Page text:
How Do I Become a Naturalized Citizen?
Naturalization can be a difficult, but ultimately rewarding, process if you want to become a U.S. citizen. There can be many steps involved, however. It’s important to understand the naturalization procedure to make sure you do it correctly, or else your citizenship can be significantly delayed or denied altogether.
Immigration and naturalization are highly regulated processes. You’ll be required to go through many steps and meet specific requirements along the way in order to become naturalized successfully. These steps can include:
- Acquiring a Permanent Resident Card. A Permanent Resident Card, more commonly referred to as a green card, is a necessary early step in gaining naturalization. You’ll need to fill out forms, participate in interviews, and supply a series of personal documents, such as a birth certificate and other identification information, to apply for a card. If you’re seeking residency through a job or a marriage, your employer or spouse will need to participate in this process as well. Depending on your basis for residency, you’ll usually need to have a green card for three to five years before naturalization.
- Living in the U.S. Naturalization usually includes a rule that you have continuously lived in the U.S., legally, for five years. That means you can’t establish residency in another country during that five year period. There are some exceptions to this, for example, for those entering the country through marriage.
- Meeting certain conditions. There are restrictions on who can usually apply for naturalization. Most applicants will need to be at least 18 years old and capable of reading and writing in English.
- Passing a moral character check. Applicants for naturalization must have “good moral character.” This often includes a clean criminal record.
- Filling out the correct forms. There will be many official applications and documents you’ll have to complete as part of the process.
- Testing and interviewing. You’ll need to take, and pass, a type of civics test, as well as participating in at least one interview, for your naturalization qualifications.
- Pleading allegiance. Immigrants looking for citizenship will need to pledge allegiance to the country, to its constitution, and its laws.
You’ll also need to be honest and upfront each step along the way; your application could be denied if you provide false information during the process.
There are several tracks that can initiate your path to U.S. naturalization, though you’ll still have similar work you’ll have to do along the way to complete the process. It almost always starts with acquiring permanent residency if you meet certain standards, such as through:
- Family or marriage. If you have a close family member who is a U.S. citizen and currently resides in the States, you may be able to start your naturalization process. “Close family” typically includes your children, if they’re at least 21 years old; your parents, if you are under 21 years old; or your spouse.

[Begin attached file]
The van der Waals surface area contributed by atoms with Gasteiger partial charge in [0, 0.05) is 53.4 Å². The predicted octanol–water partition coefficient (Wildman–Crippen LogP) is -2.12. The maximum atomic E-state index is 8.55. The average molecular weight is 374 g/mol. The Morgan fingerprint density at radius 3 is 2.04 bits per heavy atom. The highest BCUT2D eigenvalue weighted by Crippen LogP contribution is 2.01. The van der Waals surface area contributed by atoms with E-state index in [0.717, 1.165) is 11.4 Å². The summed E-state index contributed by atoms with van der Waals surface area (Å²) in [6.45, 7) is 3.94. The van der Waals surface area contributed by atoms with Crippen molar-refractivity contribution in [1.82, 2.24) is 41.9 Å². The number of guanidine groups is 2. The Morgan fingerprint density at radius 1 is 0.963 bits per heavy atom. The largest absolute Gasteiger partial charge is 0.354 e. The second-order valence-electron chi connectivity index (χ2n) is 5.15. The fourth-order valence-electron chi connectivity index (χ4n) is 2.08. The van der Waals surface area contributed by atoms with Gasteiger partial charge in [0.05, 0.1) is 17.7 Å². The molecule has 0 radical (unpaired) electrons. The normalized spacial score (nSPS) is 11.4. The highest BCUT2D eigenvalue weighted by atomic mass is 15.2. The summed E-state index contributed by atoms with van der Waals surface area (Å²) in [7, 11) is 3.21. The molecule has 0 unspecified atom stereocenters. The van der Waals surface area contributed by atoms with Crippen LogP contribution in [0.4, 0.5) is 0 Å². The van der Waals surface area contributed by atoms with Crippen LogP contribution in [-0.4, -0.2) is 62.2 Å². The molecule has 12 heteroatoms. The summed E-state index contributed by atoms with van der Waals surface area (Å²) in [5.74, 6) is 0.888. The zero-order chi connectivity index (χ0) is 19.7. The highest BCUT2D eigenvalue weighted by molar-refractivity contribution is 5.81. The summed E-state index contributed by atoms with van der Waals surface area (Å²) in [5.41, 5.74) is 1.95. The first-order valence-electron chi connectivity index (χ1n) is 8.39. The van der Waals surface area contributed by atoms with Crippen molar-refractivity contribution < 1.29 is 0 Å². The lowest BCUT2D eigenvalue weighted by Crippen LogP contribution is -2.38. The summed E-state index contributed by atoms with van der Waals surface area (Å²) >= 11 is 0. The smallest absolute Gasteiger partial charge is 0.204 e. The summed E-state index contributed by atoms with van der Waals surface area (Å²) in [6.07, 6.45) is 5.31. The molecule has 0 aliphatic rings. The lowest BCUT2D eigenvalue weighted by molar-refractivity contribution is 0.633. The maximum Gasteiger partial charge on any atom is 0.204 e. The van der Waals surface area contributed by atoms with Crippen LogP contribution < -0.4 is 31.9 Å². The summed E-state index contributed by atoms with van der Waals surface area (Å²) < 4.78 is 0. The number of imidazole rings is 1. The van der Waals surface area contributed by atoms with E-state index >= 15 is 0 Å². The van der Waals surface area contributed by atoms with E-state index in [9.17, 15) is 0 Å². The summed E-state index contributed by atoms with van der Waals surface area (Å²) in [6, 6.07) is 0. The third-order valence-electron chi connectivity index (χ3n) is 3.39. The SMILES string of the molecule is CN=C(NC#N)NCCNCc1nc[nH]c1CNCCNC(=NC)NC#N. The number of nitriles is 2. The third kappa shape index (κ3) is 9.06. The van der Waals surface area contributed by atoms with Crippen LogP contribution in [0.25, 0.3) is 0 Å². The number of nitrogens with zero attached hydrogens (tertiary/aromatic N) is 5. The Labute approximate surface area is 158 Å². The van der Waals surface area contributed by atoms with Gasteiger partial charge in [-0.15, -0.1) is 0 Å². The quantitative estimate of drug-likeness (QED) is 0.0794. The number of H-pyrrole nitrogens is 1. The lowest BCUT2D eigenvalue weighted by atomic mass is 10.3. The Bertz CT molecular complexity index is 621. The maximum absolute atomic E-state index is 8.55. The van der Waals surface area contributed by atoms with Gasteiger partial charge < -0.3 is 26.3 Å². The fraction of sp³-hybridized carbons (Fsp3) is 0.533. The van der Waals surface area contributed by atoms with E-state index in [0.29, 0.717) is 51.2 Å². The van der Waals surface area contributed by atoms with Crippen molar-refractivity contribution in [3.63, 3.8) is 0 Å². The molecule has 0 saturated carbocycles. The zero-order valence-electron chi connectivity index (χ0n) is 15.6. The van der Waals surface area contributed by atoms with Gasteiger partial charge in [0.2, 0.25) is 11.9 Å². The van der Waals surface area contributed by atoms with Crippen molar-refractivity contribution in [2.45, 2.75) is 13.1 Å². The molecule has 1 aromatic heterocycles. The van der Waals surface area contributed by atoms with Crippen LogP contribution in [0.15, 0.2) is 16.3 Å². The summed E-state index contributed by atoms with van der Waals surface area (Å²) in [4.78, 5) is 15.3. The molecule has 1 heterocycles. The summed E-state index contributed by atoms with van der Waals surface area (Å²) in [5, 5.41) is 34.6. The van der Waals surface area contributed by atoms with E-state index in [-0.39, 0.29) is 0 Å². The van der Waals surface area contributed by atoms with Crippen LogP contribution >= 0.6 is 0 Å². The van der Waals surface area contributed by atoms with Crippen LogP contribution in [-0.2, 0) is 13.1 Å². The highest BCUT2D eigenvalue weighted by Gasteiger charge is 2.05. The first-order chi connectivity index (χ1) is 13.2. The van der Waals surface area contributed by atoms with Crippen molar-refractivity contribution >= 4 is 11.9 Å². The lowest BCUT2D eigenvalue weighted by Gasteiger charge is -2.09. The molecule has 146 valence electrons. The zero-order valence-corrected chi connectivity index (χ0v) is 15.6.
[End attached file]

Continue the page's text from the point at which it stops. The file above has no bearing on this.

- Employment. If you meet certain criteria, you could be eligible to start naturalization through a job or investment. Workers who have a highly specialized and unique skill, are high-level managers or executives at an international company transferring to a U.S. office, or have exceptional abilities in areas like science or the arts, may have stateside employment options. Certain other skills also apply, as do specific jobs like being a physician, broadcaster, or religious worker can help you on the path to naturalization as well.
- Asylum and safety concerns. Some people who are at risk of certain threats or violence, or those who have already experienced some types of crime or violence, could start the naturalization process. Spouses and children who have faced domestic abuse, victims of sex trafficking, or people who can prove they’re under a legitimate threat of persecution based on their race, religion, nationality, political beliefs, or are members of certain social groups, may apply.
Mistakes along the way can have a devastating effect on your citizenship process. Incorrectly filed forms, missing documents, and failure to meet or prove certain requirements can mean you must start the entire process over again, adding weeks, months, or even years to your naturalization. In some cases, significant violations of the rules and processes could permanently bar you from ever getting legal citizenship in the U.S.
Because the naturalization process is time-consuming and rigid, you may need some extra help. Certain non-profit organizations, social workers, and immigration attorneys can help you complete the process correctly the first time, to get you on the road to naturalization faster. Experts in the complicated legal elements of naturalization can protect you and your rights to make a better case for your naturalization and meet the requirements you need to become a U.S. citizen.
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